And yet, for those who can stomach it, the urgency and the artistry of this film has few peers. This is, to me, the apogee of exploitation cinema – a full-throated exploration of dark subject matter that swerves any easy get-outs. It is stunningly well made, with any number of individual shots that demonstrate a unique and vibrant visual style that feels integral, rather than purely decorous. Jailhouse 41 steps up the scale, the strangeness, and the wrath of its predecessor, and the result is, for me, not just a shining example of Japanese exploitation cinema, it is simply one of the most extraordinary films I’ve ever seen. Maiko Kaji is even more implacable, her regal self-possession the still centre point to the swirling madness. Her song of vengeance, the haunting movie series theme Urami Bushi (怨み節), and new song A Woman’s Spell (女の呪文), play intermittently throughout and offer almost the only times you hear her voice at all. The lyrics, by director Itô himself, give poetic voice to her expressive eyes, often captured in striking, Sergio Leone-esque extreme close ups.

It’s an incandescent and bleakly brilliant film that leaves a hell of a bruise. One of the most incendiary, politically confrontational, formally daring movies of an era that had no shortage of them.


Shunya Itō’s third and final Female Prisoner Scorpion film opens with a bravura jolt – Nami is out of prison and on the run. As superimposed wanted posters fly past the screen while the camera barrels down a Metro track, we eventually enter the carriage where a glowering, olive green jacket-clad Matsu stares dead ahead while a crew of detectives scour the faces of the passengers. As their eyes lock, she springs violently into action, slashing away at the cops with a knife and escaping as the train pulls up to a platform. Alas, one dogged detective catches her arm and slaps the cuffs on her wrist, and tethers it to his own, just as the doors are closing. Wide-eyed, desperate, she takes a second to assess the situation and then begins hacking away with the blade, eventually severing his arm in a torrent of blood as she swings his severed appendage above her arm. Freeze frame, blood red title card, the first blast of Meiko Kaji’s now familiar theme song enters, as the image becomes aggresively solarised. The stricken cop writhes on the floor, as Matsu takes flight, emerging into the harsh light of the Tokyo streets. She sprints through panicked pedestrians with the bloodied arm flailing in her wake, we know that once again, Itō isn’t going to let his audience settle in to the familiar despite the rapid production schedule of his series.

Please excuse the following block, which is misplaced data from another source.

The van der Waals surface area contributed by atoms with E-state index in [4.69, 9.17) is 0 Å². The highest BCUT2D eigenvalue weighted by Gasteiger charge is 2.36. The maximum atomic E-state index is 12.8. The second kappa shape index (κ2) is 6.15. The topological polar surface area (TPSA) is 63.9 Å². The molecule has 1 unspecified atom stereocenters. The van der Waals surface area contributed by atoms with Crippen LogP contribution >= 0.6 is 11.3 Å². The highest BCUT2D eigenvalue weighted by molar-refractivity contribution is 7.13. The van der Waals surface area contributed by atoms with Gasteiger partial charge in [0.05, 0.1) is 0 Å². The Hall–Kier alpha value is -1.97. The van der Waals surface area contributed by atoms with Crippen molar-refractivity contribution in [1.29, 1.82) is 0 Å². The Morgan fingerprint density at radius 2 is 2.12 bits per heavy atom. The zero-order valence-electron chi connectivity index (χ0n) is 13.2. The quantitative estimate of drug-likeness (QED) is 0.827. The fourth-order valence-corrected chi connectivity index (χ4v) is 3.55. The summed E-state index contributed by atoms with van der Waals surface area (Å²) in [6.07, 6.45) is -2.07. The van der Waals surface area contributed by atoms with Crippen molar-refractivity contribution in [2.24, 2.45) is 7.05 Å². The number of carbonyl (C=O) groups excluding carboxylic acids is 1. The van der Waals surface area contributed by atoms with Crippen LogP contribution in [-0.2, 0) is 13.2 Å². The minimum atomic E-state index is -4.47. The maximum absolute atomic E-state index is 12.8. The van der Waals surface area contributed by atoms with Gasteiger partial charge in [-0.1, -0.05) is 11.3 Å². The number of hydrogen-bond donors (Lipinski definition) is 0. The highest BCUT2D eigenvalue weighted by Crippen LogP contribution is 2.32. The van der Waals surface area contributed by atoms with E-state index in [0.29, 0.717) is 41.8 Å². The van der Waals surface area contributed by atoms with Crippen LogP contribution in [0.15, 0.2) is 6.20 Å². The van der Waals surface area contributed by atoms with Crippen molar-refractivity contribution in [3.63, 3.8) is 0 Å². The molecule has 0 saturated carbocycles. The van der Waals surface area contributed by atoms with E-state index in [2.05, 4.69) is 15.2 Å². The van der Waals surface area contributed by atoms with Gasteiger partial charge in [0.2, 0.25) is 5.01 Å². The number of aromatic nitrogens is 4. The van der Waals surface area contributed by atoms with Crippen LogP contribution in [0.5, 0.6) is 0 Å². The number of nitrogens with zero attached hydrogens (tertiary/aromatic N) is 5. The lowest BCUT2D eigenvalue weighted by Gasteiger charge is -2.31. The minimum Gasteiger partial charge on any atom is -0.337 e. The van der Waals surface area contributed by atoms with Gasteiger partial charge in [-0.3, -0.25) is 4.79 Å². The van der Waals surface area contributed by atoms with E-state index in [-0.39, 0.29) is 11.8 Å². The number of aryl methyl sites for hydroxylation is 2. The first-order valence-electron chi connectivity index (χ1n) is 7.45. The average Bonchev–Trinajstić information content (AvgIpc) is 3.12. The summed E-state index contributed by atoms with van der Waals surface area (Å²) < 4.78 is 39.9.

This vérité approach strips away the grim-yet-operatic visuals of the previous film, coming off more like the street-level gangster movies that preceeded it with its use of long lenses, clearly unsuspecting ‘extras’, and grainy available light. Taking Matsu out of prison and grounding her in the real world, without the armour of her signature hat and long black coat, the majestic icon of vengeance is replaced by a more vulnerable, real-world figure, albeit one that is still fierce and ruthlessly violent when cornered. Yet, while the elaborate sets, stunning painted backdrops, and vibrant lighting are toned down massively, they are not entirely absent. We catch up with Matsu after taking a detour to meet sex worker Yuki (Yayoi Watanabe, who also played another ill-fated, unrelated character called Yuki, Matsu’s main ally, in the first film) who lives in a rundown house with her severely mentally disabled brother, with whom she shares an incestuous relationship out of pity, or severely misplaced guilt. If this sounds bleak, well, it is – this is a film that contains all of the grit and rage at the cruelty of men and their society of the other two, but comes across even more urgent and dour given the aforementioned relative lack of visual trickery. Although, when Yuki takes a john to a graveyard for a paid encounter, she notices, after he has cruelly tossed her payment to the floor around her, a figure lurking behind a gravestone. There, illuminated, by the flashing intermittent neon of the red light district signage like old Hollywood horror lightning, Matsu is clutching the arm of the detective in her teeth, grinding the handcuffs against the stonework as she stares like a woman possessed at Yuki.